There was a time when the internet, then new, and untested, was widely welcomed as a revolutionary technology that promised to alleviate—even fix—many of the evils then affecting late modern societies. That brief, juvenile spell was followed by almost 20 years of remorse and misgivings: from the early 2000s to this past month the internet, now ubiquitous and inevitable, has been seen by many with mistrust and suspicion. This is now changing again for obvious, contingent reasons. In just a single generation, our perception of the new electronic technologies of information and communication has already gone through two sudden and violent reversals of judgment. The second U-turn started a few weeks ago, and, albeit due to the coronavirus pandemic, it does not yet have a name. The first U-turn, which started in March 2000—20 years earlier almost to the day—is in the history books. It is known as the dot-com crash. For the benefit of younger readers, who will not remember it, here follows a brief recap of that momentous story. Around the mid-1990s, many started to claim that digital technologies were about to change the world—and to change it for the better. Architects and designers were enthralled by the creative potentials of the new digital tools for design and fabrication; digital mass-customization (the mass-production of variations at no extra cost, as advocated by Greg Lynn and Bernard Cache, among others) promised a complete reversal of the technical logic of industrial modernity. At the same time, sociologists and town planners were trying to make sense of a new information technology with the potential to upend all known patterns of use of urban space, and of cities in general: the internet was still a relatively new concept (many still called it "the information superhighway" or the "infobahn"), yet some started to point out that, with the rise of the internet, many human activities were inevitably poised to migrate from physical space to what was then called "cyberspace" (i.e., again, the internet): Amazon sold its first book in the spring of 1995. In the years that followed every company with a dot and a "com" in its name, as per its URL, seemed destined for the brightest future. So was the internet in general, and with it, many then thought, the world economy. As the late William Mitchell pointed out in his seminal City of Bits (1995), many things we used to do in physical space can now be more easily and more efficiently done electronically: think of e-commerce, e-learning, e-working (or remote working, or telecommuting), etc. One proverb frequently cited at the time went: for every megabyte of memory you install on your hard disk, one square foot of retail space downtown will disappear. Strange as it may seem today, everyone at the time thought that was a splendid idea. The valuation of all dot-com companies (companies doing business on the internet, or just saying they would do so at some point) soared. Between January 1995 and March 2000 the NASDAQ composite index, where many of these young companies were quoted, rose by almost 600 percent. As the then-chairman of the Federal Reserve of the United States, Alan Greenspan, famously said, that extraordinary surge was not all due to "irrational exuberance": valuations were rising because the internet made our work, in general, more productive, and many things easier to find, buy, or sell, hence cheaper. Thanks to the internet, we were told, we were all doing more with less: more work, more reading, more teaching, more learning, more researching, more interacting, more dating—you name it. The electronic transmission of data costs so much less than mechanical transportation of persons and goods: think of the advantage of reading a scholarly article from your office—or from your couch!—without having to travel to a faraway library. What’s more, the elimination of the mechanical transportation of persons and goods could be environmentally-friendly (or, as we would say today, would reduce our "carbon footprint"). If all that seemed too good to be true, it’s because it was. The NASDAQ peaked on March 10, 2000. It lost 80 percent of its value in the 18 months that followed. That was the dot-com crash, aka the burst of the internet bubble. Many tech companies disappeared; Amazon barely survived, after losing 88 percent of its market capitalization. The NASDAQ itself took 15 years to crawl back to its peak valuation of March 2000. In the contrite climate of those post-crash years (which were also the post 9/11 years) few still saw the internet as a benevolent, or even a promising, technology. The anti-internet backlash was swift and predictable. As many had warned from the start, technology should not replace human contact; there can be no community without physical proximity. Ideologues and philosophers from various quarters soon chimed in, fueling the anti-technological spirit of the time. Christian phenomenologists, for example, had long held that the elision of human dialogue started with the invention of alphabetic writing: if we write, we use technology to transmit our voice in the absence of our body. For those sharing this worldview, disembodiment is the original sin of all media technologies: after that first and ancestral lapse into the abyss of mediated communication, things could only go from bad to worse; the internet is just more of the same. A few years into the new millennium social media reinvented the internet; in recent times we have learned to fear the media companies' intrusion on our privacy. Furthermore, by abolishing all traditional tools for thoughtful moderation, and giving unmediated voice to so many dissenters, outliers, and misfits, the internet has been seen by many as the primary technical cause of the rise of populism. (That may as well be true, regrettably, although I suspect that if I had been a Roman Catholic cleric around 1540 I would have said the same of the use of the new barbaric technology of print by the likes of John Calvin or Martin Luther.) I write this while self-isolating in my London apartment, like hundreds of millions of Europeans, contemplating the unfolding of an unspeakable man-made catastrophe, created by human error and compounded by political cynicism, criminal calculations, and incompetence. The internet is, literally, my lifeline. It is all I have. I wish I could use it to replace my errands to the grocery store and to the pharmacy—but, as everyone is doing that, Amazon deliveries are now few and far between. Two weeks ago I started to use the internet to improvise classes, tutorials, and meetings, for my students in London and elsewhere. I wish I had started practicing a bit earlier—say, in 1994, following the example of a handful of pioneers like Mark Taylor, then at Williams College. I must also use the internet to read the papers, to keep paying my bills, and to carry out my duties in the schools where I teach. I use it to see family and friends. I may even restart using Facebook, which I jettisoned some 12 years ago (and my reasons for doing so back then are likely still posted on my Facebook page). From my living-room windows I used to see, in the distance, the uninterrupted flow of airplanes gliding into Heathrow, evenly spaced, three or four minutes from one another. I could still see a handful today, oddly—I wonder where from, and who for. Only a few months ago Greta Thunberg still incited us, by words and deeds, to flight shaming; she can rest now—she has won her battle big way, albeit not in any way she would have chosen. It appears that as the carbon-heavy economy of the industrial age (or the Anthropocene) has almost entirely stopped, we may have already staved off the global warming catastrophe—or at least postponed it. Only a few months ago some climate activists were more or less openly advocating the elimination of part of the human population as the only fix to save the planet: well, there you go. Meanwhile, something we have already learned is that internet viruses are less lethal than real ones. The coronavirus traveled by plane, boat, and rail. It was born and bred as a pure product of the industrial age. If a few months back, when this all started, we had already been using more internet, and flying less (as we are doing now, by necessity not by choice), many lives would have been saved, because the virus would have had fewer conduits for spreading. So perhaps, in retrospect, this is exactly what we should have been doing all along. Sooner or later schools, offices, cafes, restaurants, stores, and cities will reopen, somehow. When that happens, we shall be so starved for the human contact we lost, and missed, during our quarantines that my guess is the use of the internet will plunge—at least for a while. But at that point we shall also have learned that the traditional way of working—the mechanical, "anthropocenic" way of working—is no longer the only one. We shall have had evidence that in many cases viable electronic alternatives to the mechanical transportation of persons and goods do exist, and—when used with due precautions, and within reasonable limits—they can work pretty well. Remote working can already effectively replace plenty of face time, thus making plenty of human travel unnecessary: the alternative to air travel is not sailing boat travel; it’s the internet. Service work and blue-collar work cannot yet be despatialized as effectively as white-collar work, but that’s not too far away in the future either; automated logistics, fulfillment, and fully automated robotic fabrication are already current in some industries. Robotic factories are mostly immune to economies of scale, and they can be located closer to their markets, thus reducing the global transportation of mass-produced goods and components. Anecdotally, but meaningfully, I know that some among my friends and colleagues, like Manuel Jimenez Garcia at the Bartlett, or Jenny Sabin at Cornell, have already converted their 3D printers and robotic arms to produce protective equipment for medics and hospital workers—on-site, on specs, and on-demand. Because this is indeed the point; this is what robotic fabrication was always meant to do: where needed, when needed, as needed. The same robotic arm that made a Zaha Hadid flatware set last week can make face shields for medical staff today—10 miles from a hospital in need. No airport needed for delivery. During the Second World war, the brutality of the war effort had the side effect of revealing the effectiveness of modern technologies. Many who had resisted modernism in architecture and design before the war got used to it during the war, out of necessity; then adopted and embraced modernism out of choice, and without cultural reservations, as soon as the war was over. Likewise, the coronavirus crisis may now show that many cultural and ideological reservations against the rise of post-industrial digital technologies were not based on fact, nor on the common good, but on prejudice or self-interest. From the start of the coronavirus crisis to March 23 the Dow Jones Industrial Index lost one-third of its value; the tech-heavy NASDAQ, one quarter; Amazon lost nothing; and Zoom Video, the company making and selling the tool many of us use for online teaching, was up almost 140 percent. That was before the U.S. government and the U.S. Federal Reserve stepped in with a number of stimulus measures, which reflated all valuations indifferently; at the time of this writing, April 1, Zoom Video was still up about 100 percent. This looks a bit like the dot-com crash of twenty years ago in reverse. Perhaps, as many thought and said in the 1990s, and up to March 2000, the internet is not such a bad thing after all. Mario Carpo is the Reyner Banham Professor of Architectural History and Theory at the Bartlett, UCL, London. His latest monograph, The Second Digital Turn: Design Beyond Intelligence, was recently published by the MIT Press.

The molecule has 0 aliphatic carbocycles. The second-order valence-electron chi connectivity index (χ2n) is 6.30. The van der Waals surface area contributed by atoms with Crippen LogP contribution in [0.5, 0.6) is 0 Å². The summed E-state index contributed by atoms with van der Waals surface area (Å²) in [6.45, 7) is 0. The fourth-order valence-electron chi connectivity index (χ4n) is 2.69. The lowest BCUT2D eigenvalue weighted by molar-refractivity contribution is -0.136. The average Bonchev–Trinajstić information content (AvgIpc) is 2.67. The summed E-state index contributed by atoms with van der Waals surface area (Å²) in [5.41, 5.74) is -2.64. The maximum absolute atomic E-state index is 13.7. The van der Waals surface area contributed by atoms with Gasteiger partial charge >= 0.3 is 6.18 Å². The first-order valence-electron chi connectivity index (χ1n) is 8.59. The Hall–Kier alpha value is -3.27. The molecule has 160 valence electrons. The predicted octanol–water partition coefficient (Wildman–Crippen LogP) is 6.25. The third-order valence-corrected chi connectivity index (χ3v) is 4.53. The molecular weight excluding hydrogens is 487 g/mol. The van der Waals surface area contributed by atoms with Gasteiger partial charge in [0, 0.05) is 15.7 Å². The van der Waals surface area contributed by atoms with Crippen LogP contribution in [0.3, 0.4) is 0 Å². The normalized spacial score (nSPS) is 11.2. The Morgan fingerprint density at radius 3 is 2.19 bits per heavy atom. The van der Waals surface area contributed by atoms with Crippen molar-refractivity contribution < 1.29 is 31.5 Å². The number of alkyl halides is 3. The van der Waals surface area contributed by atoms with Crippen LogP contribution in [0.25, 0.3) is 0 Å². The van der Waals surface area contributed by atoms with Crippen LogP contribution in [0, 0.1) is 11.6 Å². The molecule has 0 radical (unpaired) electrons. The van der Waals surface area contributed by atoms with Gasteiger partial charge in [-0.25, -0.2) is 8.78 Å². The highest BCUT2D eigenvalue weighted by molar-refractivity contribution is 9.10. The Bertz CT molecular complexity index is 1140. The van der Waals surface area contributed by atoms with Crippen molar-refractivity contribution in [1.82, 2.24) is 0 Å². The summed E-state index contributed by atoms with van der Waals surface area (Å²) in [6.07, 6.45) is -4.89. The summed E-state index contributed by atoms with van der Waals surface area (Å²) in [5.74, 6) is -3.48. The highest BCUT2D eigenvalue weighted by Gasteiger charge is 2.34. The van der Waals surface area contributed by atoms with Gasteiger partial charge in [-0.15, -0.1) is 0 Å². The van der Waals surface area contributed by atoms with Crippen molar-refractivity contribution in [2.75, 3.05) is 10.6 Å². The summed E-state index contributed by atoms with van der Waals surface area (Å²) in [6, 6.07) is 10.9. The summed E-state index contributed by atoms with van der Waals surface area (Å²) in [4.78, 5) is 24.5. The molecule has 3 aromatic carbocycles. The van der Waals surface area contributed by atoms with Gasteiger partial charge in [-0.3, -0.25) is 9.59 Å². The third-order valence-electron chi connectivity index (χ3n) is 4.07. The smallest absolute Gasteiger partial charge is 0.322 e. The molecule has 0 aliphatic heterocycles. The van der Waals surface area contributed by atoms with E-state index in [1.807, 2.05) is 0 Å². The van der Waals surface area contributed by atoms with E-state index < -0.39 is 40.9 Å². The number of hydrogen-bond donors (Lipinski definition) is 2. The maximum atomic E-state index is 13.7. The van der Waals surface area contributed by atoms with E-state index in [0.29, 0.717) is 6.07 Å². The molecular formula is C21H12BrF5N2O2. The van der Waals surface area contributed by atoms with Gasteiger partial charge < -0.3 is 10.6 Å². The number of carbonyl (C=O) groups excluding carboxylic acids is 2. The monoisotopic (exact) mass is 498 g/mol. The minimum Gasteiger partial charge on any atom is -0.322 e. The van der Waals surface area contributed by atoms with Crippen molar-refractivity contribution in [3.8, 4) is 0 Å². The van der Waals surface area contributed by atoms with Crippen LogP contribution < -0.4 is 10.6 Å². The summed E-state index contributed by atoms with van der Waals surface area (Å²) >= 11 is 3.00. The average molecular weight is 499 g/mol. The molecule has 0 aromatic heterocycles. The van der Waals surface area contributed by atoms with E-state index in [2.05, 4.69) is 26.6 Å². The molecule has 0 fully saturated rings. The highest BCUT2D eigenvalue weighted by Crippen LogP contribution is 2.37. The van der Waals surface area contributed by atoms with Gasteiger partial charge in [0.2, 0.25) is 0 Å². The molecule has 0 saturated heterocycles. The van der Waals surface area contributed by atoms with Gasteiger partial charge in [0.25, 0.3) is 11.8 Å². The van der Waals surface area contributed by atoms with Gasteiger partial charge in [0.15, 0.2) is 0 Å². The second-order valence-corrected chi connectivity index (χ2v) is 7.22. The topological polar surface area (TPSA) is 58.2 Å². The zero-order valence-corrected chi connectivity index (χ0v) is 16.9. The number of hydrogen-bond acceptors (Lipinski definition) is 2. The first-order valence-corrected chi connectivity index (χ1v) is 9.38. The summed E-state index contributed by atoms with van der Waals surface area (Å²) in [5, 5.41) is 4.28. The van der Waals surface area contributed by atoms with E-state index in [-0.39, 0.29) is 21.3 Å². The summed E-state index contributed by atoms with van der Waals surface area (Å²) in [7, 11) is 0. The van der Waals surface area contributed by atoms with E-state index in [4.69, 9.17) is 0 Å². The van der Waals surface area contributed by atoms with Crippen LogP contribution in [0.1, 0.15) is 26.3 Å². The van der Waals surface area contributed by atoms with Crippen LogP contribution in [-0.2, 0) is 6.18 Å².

Posts tagged with "Amazon":